“The increasing use of lithium batteries coupled with the growth of e-commerce supply and demand is exposing the air cargo supply chain to greater risk of undeclared or mis-declared goods. We support regulators imposing strict adherence to established compliance standards.”
–Keshav Tanner, Chairman, Airfreight Institute (FIATA AFI)
In a December 11 press release
, the International Air Transport Association (IATA) issued a stark warning to lithium battery shippers who fail to comply with international regulations. Together with the Global Shippers Forum (GSF) and other industry groups, IATA renewed its call for governments to “crack down on manufacturers of counterfeit batteries and of mis-labeled and non-compliant shipments.”
IATA is asking governments to bolster enforcement efforts to “get much tougher with fines and penalties
Ship lithium batteries? Get required hazmat training to keep your shipments moving safely, in compliance, and on time at Lion.com/Lithium.
Lithium Battery Demand Rises 17% Annually
Citing rising global demand
and an increase in incidents involving mis-declared or undeclared lithium batteries, IATA announced a new, three-pronged campaign to raise awareness of lithium battery shipping requirements.
The campaign will include:
- A new incident reporting system for airlines to target mis-declared lithium battery shipments;
- An industry awareness campaign on the dangers of mis-declared or undeclared lithium batteries in transportation; and
- Support for adopting a cross-domain approach to include aviation security, manufacturing standards, and customs and consumer protection agencies.
As part of the campaign, industry groups offer education and awareness events in locations where lithium battery compliance has been a challenge.
What It Means for Lithium Battery Shippers
For businesses and shippers who do
put forth the investment in dangerous goods training, proper packaging and labels, and dangerous goods compliance in general, rouge shippers who flout safety standards and regulations pose a serious problem. Their refusal to comply with accepted requirements undercuts the competitive advantage that companies earn by shipping lithium batteries the right way.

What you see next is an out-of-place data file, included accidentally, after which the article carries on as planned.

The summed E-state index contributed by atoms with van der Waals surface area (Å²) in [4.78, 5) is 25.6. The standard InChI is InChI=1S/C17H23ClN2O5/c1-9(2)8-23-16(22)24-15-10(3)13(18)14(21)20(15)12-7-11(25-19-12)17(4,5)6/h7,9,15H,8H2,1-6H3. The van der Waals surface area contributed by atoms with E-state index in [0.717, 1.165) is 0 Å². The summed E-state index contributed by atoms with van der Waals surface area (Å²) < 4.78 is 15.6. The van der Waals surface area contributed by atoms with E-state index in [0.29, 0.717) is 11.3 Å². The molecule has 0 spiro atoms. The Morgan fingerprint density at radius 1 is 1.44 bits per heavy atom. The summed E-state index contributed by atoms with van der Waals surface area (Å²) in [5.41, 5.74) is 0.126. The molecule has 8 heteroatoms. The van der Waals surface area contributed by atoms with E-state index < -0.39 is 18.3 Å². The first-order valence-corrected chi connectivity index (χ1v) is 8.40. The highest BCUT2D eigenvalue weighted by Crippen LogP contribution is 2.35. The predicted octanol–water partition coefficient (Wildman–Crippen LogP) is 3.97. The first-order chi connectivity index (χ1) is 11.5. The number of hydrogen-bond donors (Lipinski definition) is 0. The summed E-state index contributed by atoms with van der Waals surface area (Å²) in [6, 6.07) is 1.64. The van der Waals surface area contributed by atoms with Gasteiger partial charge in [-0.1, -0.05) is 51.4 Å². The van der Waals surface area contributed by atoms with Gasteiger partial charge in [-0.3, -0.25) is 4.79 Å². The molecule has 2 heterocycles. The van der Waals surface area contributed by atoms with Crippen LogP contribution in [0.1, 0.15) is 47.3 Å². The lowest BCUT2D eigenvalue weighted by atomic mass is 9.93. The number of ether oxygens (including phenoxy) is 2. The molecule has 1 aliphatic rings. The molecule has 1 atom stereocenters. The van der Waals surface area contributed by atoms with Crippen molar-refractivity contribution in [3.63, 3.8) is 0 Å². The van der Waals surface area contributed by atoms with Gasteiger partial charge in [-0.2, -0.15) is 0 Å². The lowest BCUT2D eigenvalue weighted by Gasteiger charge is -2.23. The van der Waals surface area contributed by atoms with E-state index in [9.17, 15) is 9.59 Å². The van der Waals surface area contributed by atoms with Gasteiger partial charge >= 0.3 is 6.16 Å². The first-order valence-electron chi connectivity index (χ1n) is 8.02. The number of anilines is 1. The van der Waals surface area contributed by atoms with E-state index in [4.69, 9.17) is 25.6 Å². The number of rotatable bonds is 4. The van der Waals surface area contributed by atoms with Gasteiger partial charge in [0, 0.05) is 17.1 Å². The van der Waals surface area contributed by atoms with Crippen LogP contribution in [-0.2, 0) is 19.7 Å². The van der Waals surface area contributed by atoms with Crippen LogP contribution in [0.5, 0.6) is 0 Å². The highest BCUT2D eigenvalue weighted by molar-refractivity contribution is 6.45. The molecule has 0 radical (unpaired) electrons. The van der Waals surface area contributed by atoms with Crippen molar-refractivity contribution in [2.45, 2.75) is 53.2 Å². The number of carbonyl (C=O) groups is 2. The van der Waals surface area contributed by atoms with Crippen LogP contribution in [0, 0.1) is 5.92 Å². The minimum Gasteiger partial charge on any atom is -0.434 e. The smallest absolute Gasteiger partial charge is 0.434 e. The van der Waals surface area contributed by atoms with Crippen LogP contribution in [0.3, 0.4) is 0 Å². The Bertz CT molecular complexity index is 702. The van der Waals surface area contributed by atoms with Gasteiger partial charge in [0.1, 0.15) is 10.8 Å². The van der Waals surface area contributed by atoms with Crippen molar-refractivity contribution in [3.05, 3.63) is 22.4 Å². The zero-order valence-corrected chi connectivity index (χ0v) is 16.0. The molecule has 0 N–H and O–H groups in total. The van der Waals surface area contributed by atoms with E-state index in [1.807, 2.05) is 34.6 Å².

Undeclared and mis-declared lithium battery shipments put all
air cargo at risk—when lithium batteries enter thermal runaway in transit, the damage can quickly spread to other cargo before the fire can be extinguished. On passenger aircraft, lithium battery incidents can lead to emergency landings—or worse.
Even more scrutiny on lithium battery shipments will make compliance with 49 CFR, IATA DGR, and IMDG Code regulations more important than ever in 2020.
Lithium Batteries in E-Commerce
Individuals who ship lithium batteries through an e-commerce store—even a single cell phone at a time—must comply with specific domestic and international regulations to prevent incidents in transit, rejected shipments, and rising fines and penalties.
To learn more about the hazards posed by lithium batteries in transportation, watch our two minute video Real Dangers of Lithium Batteries
on our YouTube channel (YouTube.com/LionTraining).
Training for Lithium Battery Shippers
Keep your shipments moving through the latest lithium battery enforcement push! The Shipping Lithium Batteries online course
covers what shippers must know to offer lithium batteries—ion or metal, big or small, in-equipment, with-equipment, or alone—by ground, air, and vessel. The online course also includes a free Lithium Battery Safety course.
This training prepares shippers to identify the US and international regulations that impact their shipments and take the steps needed to ensure compliance.